Politics is just not my forte, but I will attempt to briefly speak on a very heated issue currently plaguing U.S. Congressmen.
I'm always quick to judge illegals, although a good number of my
relatives were living here not as American citizens once.
U.S. senatorial candidate Victor Morales said that immigration problems should not be directed towards illegal immigrants, but rather taken on in a larger perspective, "let's work toward the problem instead of blaming the immigrants," he said.
These statements really stayed with me, because I feel that maybe at
one time someone was probably blaming my grandparents, even though my
grandmother, born in Arizona, was an American citizen when she came here from Mexico. My grandfather was not, nor were their first three
children, including my mother.
A Current Affair, I believe, did a piece on thousands of
dollars of U.S. goverment farm aid allotted to a great number of Mexican citizens working or farming lettuce crops in a small southern Arizona town. The small town's population is numbered only at a few hundred, but it houses more than 10,000 post office boxes for the Mexican citizens who rent them in order to receive their checks from the U.S. Department of Agriculture.
The excerpt showed people flocking across the border to pick up their
checks and cashing them then heading back south to do their shopping.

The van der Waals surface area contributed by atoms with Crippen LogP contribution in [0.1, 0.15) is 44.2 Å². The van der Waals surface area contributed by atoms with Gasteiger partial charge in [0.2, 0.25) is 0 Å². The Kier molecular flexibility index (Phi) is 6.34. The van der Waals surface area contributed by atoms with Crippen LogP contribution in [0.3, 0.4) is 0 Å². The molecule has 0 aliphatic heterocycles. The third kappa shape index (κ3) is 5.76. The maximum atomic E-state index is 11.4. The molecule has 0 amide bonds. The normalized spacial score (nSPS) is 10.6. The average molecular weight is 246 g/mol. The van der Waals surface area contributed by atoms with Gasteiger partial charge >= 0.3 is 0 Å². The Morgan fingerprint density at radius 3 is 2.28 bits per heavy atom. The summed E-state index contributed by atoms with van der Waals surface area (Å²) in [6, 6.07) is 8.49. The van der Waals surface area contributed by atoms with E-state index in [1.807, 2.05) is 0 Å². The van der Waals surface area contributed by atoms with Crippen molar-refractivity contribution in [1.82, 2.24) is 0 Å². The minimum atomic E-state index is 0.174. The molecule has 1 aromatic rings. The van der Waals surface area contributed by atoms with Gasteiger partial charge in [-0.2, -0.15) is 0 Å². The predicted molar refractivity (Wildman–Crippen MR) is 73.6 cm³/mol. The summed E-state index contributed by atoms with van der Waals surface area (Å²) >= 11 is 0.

One of the interviewees basically told the reporter, well if they're
going to make it available to us, why shouldn't we take advantage of the situation.
So whose fault is it? Their's for taking the U.S. up on their offer, or the U.S. for making it easy for them to rape the system?
Hispanic comedian Paul Rodriguez said during a special appearance in
Odessa that if the U.S. decides to fence up southern borders, then it
should do so for northern, eastern and western borders as well. The
crowd reacted with applause.
Upon reviewing state newspaper editorials for our opinion page I came
upon the one I printed in Friday's <fn11>Enterprise <Fn9>on immigration reform including denying education to the children of illiegal aliens, noting that it does not restrict those born here in the U.S., who are American citizens.
I agree with the columnist that this can have disastrous, long-term
effects. The breeding of illiterate and uneducated children in America
can only prove more burdensome to taxpayers.
I was watching a television news magazine a few weeks back on the topic where the reporter was interviewing an illigal immigrant student who told her, "we pay taxes," everytime they buy their school clothes or
grocery items. Maybe they do, but definitely not enough to cover their
All-in-all I think everybody pretty much agrees that immigration reform is very much needed, but I commend those, like Sens. Phil Gramm and Kay Bailey Hutchison, for speaking up against the legislative bill denying education to illigal immigrant children and realizing the dire
consequences, although there are many for it.
I strongly feel that the southern border needs more attention,
especially where drugs are concerned. We know, or we can at least
speculate, on where most of the local supply is coming from.
EDITOR'S NOTE: Mari Maldonado is an Enterprise reporter whose column
appears each Monday.